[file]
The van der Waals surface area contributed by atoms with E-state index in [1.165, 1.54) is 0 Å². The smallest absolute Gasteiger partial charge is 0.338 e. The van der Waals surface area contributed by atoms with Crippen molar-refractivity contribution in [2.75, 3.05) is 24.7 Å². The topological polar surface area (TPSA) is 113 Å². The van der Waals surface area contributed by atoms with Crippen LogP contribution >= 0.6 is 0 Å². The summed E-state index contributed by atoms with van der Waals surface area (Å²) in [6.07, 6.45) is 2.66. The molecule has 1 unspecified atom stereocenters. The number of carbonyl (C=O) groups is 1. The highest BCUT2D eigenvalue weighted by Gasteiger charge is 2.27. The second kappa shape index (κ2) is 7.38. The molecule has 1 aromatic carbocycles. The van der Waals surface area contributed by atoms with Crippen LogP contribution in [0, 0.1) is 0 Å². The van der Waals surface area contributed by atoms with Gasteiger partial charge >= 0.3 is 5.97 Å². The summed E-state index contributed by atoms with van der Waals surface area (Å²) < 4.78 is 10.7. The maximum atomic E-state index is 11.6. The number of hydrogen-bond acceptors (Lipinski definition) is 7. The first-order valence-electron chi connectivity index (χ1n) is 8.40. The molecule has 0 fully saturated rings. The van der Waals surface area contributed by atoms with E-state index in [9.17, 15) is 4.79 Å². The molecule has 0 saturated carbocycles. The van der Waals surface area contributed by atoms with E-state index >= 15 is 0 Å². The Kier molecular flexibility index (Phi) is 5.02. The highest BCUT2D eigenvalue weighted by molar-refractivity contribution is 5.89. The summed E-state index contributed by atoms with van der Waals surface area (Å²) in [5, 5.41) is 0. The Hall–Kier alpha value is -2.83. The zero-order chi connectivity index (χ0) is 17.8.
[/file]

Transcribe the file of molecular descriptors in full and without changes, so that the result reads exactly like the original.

The van der Waals surface area contributed by atoms with E-state index in [1.165, 1.54) is 0 Å². The smallest absolute Gasteiger partial charge is 0.338 e. The van der Waals surface area contributed by atoms with Crippen molar-refractivity contribution in [2.75, 3.05) is 24.7 Å². The topological polar surface area (TPSA) is 113 Å². The van der Waals surface area contributed by atoms with Crippen LogP contribution >= 0.6 is 0 Å². The summed E-state index contributed by atoms with van der Waals surface area (Å²) in [6.07, 6.45) is 2.66. The molecule has 1 unspecified atom stereocenters. The number of carbonyl (C=O) groups is 1. The highest BCUT2D eigenvalue weighted by Gasteiger charge is 2.27. The second kappa shape index (κ2) is 7.38. The molecule has 1 aromatic carbocycles. The van der Waals surface area contributed by atoms with Crippen LogP contribution in [0, 0.1) is 0 Å². The van der Waals surface area contributed by atoms with Gasteiger partial charge >= 0.3 is 5.97 Å². The summed E-state index contributed by atoms with van der Waals surface area (Å²) < 4.78 is 10.7. The maximum atomic E-state index is 11.6. The number of hydrogen-bond acceptors (Lipinski definition) is 7. The first-order valence-electron chi connectivity index (χ1n) is 8.40. The molecule has 0 fully saturated rings. The van der Waals surface area contributed by atoms with E-state index in [9.17, 15) is 4.79 Å². The molecule has 0 saturated carbocycles. The van der Waals surface area contributed by atoms with E-state index >= 15 is 0 Å². The Kier molecular flexibility index (Phi) is 5.02. The highest BCUT2D eigenvalue weighted by molar-refractivity contribution is 5.89. The summed E-state index contributed by atoms with van der Waals surface area (Å²) in [5, 5.41) is 0. The Hall–Kier alpha value is -2.83. The zero-order chi connectivity index (χ0) is 17.8.